We need poems.
There are a few pleasures left in book publishing. One is also a privilege: to occasionally be allowed to bring out books that the marketing people aren’t quite sure they’ll be able to sell well. Then, a publisher feels that he or she is able to fulfill the prophetic aspect of our work that drew us to it in the first place. Perhaps I may help to change a few minds and hearts. . . .
The poets in The Paraclete Poetry Anthology were all published with this tenacious hope, since everyone in the business knows that poetry is a hard sell. At any given time, you could quite literally count on one hand the number of poets whose work makes a solid profit for their publishers. The rest is what we call mission. That’s the first delight I have in seeing what Mark Burrows has so beautifully curated in this collection.
The second delight is the sure knowledge that I and my colleagues at Paraclete Poetry have long known: people, whether religious or not, need poems. Poems help us to quell doubts as well as raise questions. Poems help us explore our emotions and spark our imaginations. And they slow us down. To read a poem well is to go slowly, and every good poem resists what’s easy.
A third delight in this volume is a personal one. Indulge me for a moment please. This delight is what I enjoy most about poems: the way in which we (and, in this case, I) “discover” them, still. In each case, I remember where I first found the poets in this volume, and the feeling of delight I experienced when I did.
I found Br. Paul Quenon on the shelf of a monastery gift shop in Georgia in a thin volume from a small press. I soon realized it was ironic to find him on a shelf, because to know his poetry is to know that he’s rarely indoors, let alone settled in the way one assumes of a Trappist. I found Bonnie Thurston years earlier in The Christian Century. I met her first, there, as a poet, only later to know her as one of the smartest people I’ll ever meet. With Scott Cairns, the pleasure of the discovery was in the hearing, at a reading he gave twenty years ago. I know dozens of people who have come to know Cairns that way, and stayed to read more. Paul Mariani and Thomas Lynch, too, I found at readings, and then became one of their groupies. They all make poems for the page that take on a different life when spoken.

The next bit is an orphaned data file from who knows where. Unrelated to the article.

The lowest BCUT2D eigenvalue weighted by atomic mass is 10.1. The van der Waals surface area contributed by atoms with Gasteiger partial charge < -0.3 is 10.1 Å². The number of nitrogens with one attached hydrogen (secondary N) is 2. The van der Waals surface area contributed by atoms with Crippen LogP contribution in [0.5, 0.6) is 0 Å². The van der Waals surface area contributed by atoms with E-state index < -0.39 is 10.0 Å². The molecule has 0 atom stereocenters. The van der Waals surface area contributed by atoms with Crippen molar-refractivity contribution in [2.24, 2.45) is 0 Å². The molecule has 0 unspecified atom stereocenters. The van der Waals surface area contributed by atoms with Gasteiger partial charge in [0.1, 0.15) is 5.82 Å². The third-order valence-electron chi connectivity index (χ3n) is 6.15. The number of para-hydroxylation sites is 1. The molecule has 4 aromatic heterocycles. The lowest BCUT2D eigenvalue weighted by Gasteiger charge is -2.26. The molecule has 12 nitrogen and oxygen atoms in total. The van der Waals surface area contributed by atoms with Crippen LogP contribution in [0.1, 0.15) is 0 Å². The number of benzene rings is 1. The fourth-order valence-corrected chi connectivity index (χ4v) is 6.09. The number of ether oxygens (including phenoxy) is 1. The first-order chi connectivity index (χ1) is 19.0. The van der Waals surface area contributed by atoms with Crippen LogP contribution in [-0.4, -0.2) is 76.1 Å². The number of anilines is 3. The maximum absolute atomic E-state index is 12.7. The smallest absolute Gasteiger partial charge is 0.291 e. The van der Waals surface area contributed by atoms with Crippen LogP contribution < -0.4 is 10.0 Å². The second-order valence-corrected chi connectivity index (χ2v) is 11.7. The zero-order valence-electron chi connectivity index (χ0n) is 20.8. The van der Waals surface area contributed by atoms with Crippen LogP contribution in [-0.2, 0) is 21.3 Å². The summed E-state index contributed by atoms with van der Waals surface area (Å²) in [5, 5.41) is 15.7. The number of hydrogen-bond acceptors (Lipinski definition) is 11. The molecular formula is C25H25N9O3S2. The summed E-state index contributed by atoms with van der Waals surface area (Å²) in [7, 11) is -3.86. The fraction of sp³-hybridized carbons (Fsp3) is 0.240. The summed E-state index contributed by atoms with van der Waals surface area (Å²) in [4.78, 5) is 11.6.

Phyllis Tickle, my old friend, I’d never read as a poet until I scoured her out-of-print work while compiling Phyllis Tickle: The Essential Writings. A longtime member of the Paraclete editorial board, she usually remarked that her career in verse was over. I laughed and cried when reading poems she’d written about her children and rural life, and quite literally forgotten, some fifty years earlier. Scholar-professor poets Greg Miller and William Woolfitt were passed to me by scholarly friends with notes such as, You need to read this. He’s good! Many important books have come to me in that way. Rainer Maria Rilke I found, like so many have, in college, but I never understood him until Mark Burrows translated and opened the work up for me. SAID, whose work also appears here in translation, was sent to me by Mark, with a note that read, “He’s one of Germany’s most respected poets today. Shades of Rumi, but much more.” I was soon hooked. Then there is the glorious Polish poet Anna Kamieńska, who barely escaped the Nazis. I first encountered a poem of hers in a collection compiled by Czesław Milosz, appropriately titled, A Book of Luminous Things, a few years before Paraclete began publishing poetry.
Fr. John-Julian was a friend and colleague before I ever knew he was a poet. He was in his eighties when we published his book of poems, and yet we felt we’d discovered a clergy-poet in the tradition of Donne and Hopkins. Rami Shapiro, too, I’d known for years, professionally, and for his other work in prose, before realizing that he was also a poet of great importance. In Rami’s case, I realized this in shul, sitting beside my wife, since many of Rami’s poems began as prayers and appear in many Jewish prayer books (siddurim). He sings like a psalmist.
They are gems, all. May this book change more than a few minds and hearts.
Jon M. Sweeney
Editor-in-Chief and Publisher at Paraclete Press
(Excerpted from The Paraclete Poetry Anthology: Selected and New Poems by Mark S. Burrows.)
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